In Thermoset Corp. v. Bldg. Materials Corp of Am., No. 15-13942, 2017 WL 816224, at *1 (11th Cir. Mar. 2, 2017), the Eleventh Circuit provided a reminder to everyone that a court can decide its subject matter jurisdiction at any time, even after judgment. And it provided a reminder that before asserting diversity jurisdiction, a party should make sure that all of the parties are truly diverse.

The facts of the case are fairly straightforward. In 2005, Thermoset Corporation, a roofing contractor, entered a contractor agreement with GAF Materials Corporation, a manufacturer of roofing products and systems, which enabled Thermoset to use GAF’s products on various jobs. Id. After Thermoset had developed a working relationship with GAF’s representatives, Thermoset was hired to install a roof system at an airport in Nassau, Bahamas. The Bahamas project had to satisfy certain requirements related to the Bahamian climate, including specifications built to withstand specific wind velocities and uplift pressures. Thermoset asked GAF if it manufactured a roof system that fit these specifications, and GAF recommended the “TPO system.” Id. Thermoset also discussed the TPO system and project requirements with Roofing Supply Group Orlando (“RSGO”), a distributor of GAF roofing products. Thermoset claimed it relied on recommendations from both RSGO and GAF in buying the roofing materials and components for the TPO system from RSGO. Id.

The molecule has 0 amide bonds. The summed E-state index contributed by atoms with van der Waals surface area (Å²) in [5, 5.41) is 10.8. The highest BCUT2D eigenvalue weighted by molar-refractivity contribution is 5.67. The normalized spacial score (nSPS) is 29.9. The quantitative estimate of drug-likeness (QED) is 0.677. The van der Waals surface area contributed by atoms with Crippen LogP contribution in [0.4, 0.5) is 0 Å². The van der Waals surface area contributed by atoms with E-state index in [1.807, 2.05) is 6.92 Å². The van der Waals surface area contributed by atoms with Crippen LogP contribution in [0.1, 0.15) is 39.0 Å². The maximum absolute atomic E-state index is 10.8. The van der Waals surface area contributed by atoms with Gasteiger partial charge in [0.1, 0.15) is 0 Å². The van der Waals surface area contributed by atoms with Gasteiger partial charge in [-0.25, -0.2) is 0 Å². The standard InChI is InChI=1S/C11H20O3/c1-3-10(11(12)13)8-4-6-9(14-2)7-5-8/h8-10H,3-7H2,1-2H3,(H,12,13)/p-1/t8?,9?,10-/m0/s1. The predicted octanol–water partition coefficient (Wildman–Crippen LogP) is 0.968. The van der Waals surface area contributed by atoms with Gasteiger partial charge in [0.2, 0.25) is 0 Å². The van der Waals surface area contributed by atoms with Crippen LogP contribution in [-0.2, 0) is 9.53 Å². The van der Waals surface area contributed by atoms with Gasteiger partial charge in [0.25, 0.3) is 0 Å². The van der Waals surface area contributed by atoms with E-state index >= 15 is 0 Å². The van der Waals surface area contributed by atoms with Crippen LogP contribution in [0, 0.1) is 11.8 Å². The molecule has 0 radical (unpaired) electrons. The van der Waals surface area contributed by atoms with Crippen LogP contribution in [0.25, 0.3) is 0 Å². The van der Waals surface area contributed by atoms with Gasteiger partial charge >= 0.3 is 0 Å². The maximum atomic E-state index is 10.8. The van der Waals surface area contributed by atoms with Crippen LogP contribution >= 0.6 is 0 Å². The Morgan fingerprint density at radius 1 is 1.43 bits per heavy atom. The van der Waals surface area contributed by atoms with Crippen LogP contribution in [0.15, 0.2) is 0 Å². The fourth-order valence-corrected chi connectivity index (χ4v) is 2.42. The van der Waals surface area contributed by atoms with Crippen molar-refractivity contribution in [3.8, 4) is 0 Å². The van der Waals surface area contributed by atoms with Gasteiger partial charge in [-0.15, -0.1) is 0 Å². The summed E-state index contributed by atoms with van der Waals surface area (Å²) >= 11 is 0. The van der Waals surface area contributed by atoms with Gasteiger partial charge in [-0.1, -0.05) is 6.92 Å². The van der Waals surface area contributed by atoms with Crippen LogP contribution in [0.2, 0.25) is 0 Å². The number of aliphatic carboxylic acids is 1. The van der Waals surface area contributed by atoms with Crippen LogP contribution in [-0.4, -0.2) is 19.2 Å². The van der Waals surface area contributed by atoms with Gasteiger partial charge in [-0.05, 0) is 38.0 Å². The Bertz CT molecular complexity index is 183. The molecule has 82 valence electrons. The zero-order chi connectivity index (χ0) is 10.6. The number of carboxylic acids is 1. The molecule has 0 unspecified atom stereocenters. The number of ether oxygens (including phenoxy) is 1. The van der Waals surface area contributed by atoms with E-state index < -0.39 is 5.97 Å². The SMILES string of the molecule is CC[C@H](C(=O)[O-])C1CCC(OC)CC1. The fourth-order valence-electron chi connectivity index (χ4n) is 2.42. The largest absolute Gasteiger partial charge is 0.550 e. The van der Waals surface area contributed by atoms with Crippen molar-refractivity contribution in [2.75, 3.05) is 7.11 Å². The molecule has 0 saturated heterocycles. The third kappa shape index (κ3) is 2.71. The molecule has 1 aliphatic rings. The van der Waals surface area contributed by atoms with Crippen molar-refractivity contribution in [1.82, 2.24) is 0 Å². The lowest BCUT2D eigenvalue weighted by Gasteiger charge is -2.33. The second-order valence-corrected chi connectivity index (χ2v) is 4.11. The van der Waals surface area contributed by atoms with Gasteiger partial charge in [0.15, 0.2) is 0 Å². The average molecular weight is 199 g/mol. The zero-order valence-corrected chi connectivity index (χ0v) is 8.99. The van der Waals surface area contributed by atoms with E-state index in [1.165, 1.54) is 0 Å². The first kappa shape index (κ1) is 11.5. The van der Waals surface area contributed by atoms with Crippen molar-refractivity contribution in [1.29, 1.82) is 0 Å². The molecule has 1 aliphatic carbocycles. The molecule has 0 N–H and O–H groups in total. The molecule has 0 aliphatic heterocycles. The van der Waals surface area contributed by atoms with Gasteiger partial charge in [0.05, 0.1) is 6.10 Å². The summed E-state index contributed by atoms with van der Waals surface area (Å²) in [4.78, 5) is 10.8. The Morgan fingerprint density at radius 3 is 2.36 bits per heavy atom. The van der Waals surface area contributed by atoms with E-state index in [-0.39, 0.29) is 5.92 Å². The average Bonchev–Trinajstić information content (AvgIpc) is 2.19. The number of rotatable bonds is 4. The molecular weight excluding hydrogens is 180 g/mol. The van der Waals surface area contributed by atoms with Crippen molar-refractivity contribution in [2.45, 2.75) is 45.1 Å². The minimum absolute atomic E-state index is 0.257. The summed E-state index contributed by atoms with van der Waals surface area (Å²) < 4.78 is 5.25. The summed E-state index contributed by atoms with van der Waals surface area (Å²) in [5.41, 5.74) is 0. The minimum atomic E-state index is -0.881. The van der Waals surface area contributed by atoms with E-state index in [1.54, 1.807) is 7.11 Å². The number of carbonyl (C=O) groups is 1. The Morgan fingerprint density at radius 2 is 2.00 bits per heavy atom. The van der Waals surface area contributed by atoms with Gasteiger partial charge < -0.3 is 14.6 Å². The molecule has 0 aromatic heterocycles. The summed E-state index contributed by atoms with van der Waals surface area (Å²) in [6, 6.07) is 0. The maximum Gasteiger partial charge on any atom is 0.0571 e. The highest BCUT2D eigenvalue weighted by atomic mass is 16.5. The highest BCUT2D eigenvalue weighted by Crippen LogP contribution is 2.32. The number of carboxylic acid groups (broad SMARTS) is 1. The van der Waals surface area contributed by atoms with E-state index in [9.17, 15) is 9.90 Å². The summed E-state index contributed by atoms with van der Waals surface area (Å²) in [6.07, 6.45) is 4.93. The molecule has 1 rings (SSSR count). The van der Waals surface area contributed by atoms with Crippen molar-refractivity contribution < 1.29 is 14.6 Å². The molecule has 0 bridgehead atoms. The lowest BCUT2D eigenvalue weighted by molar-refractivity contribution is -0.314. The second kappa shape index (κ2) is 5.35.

Thermoset began work on the project in March 2010, but the TPO system soon experienced serious malfunctions due to the detachment of the system’s outer membrane from the insulation, even though the roofing system was required by the specifications to withstand stronger wind velocities. Id. Thermoset claims it made demands from GAF and RSGO for compensation and assistance with repairs that went unanswered. Therefore, Thermoset eventually filed suit against both entities in Florida state court alleging it incurred losses upwards of $1 million. Id. at *2. Thermoset asserted claims for breach of warranty, negligent misrepresentation, and violation of Florida’s Deceptive and Unfair Trade Practices Act. Id.